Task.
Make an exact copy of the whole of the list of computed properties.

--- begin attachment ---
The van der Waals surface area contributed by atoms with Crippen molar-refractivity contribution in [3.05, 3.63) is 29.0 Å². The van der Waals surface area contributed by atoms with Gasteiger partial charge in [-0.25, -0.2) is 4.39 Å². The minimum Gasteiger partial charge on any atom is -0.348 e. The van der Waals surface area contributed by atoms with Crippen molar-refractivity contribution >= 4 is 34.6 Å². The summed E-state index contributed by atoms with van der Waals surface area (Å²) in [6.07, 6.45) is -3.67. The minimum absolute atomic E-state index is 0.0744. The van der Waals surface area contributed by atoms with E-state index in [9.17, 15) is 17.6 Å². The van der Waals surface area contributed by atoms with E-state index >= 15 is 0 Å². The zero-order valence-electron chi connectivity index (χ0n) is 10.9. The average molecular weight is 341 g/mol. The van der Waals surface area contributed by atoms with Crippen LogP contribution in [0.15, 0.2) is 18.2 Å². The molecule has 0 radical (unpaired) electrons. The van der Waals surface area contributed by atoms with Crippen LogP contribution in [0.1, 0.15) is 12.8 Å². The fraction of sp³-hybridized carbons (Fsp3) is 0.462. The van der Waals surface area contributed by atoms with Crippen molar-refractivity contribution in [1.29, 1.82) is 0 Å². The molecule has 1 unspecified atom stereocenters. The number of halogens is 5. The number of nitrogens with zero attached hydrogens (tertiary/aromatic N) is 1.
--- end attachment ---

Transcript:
The van der Waals surface area contributed by atoms with Crippen molar-refractivity contribution in [3.05, 3.63) is 29.0 Å². The van der Waals surface area contributed by atoms with Gasteiger partial charge in [-0.25, -0.2) is 4.39 Å². The minimum Gasteiger partial charge on any atom is -0.348 e. The van der Waals surface area contributed by atoms with Crippen molar-refractivity contribution >= 4 is 34.6 Å². The summed E-state index contributed by atoms with van der Waals surface area (Å²) in [6.07, 6.45) is -3.67. The minimum absolute atomic E-state index is 0.0744. The van der Waals surface area contributed by atoms with E-state index in [9.17, 15) is 17.6 Å². The van der Waals surface area contributed by atoms with E-state index >= 15 is 0 Å². The zero-order valence-electron chi connectivity index (χ0n) is 10.9. The average molecular weight is 341 g/mol. The van der Waals surface area contributed by atoms with Crippen LogP contribution in [0.15, 0.2) is 18.2 Å². The molecule has 0 radical (unpaired) electrons. The van der Waals surface area contributed by atoms with Crippen LogP contribution in [0.1, 0.15) is 12.8 Å². The fraction of sp³-hybridized carbons (Fsp3) is 0.462. The van der Waals surface area contributed by atoms with Crippen molar-refractivity contribution in [1.29, 1.82) is 0 Å². The molecule has 1 unspecified atom stereocenters. The number of halogens is 5. The number of nitrogens with zero attached hydrogens (tertiary/aromatic N) is 1.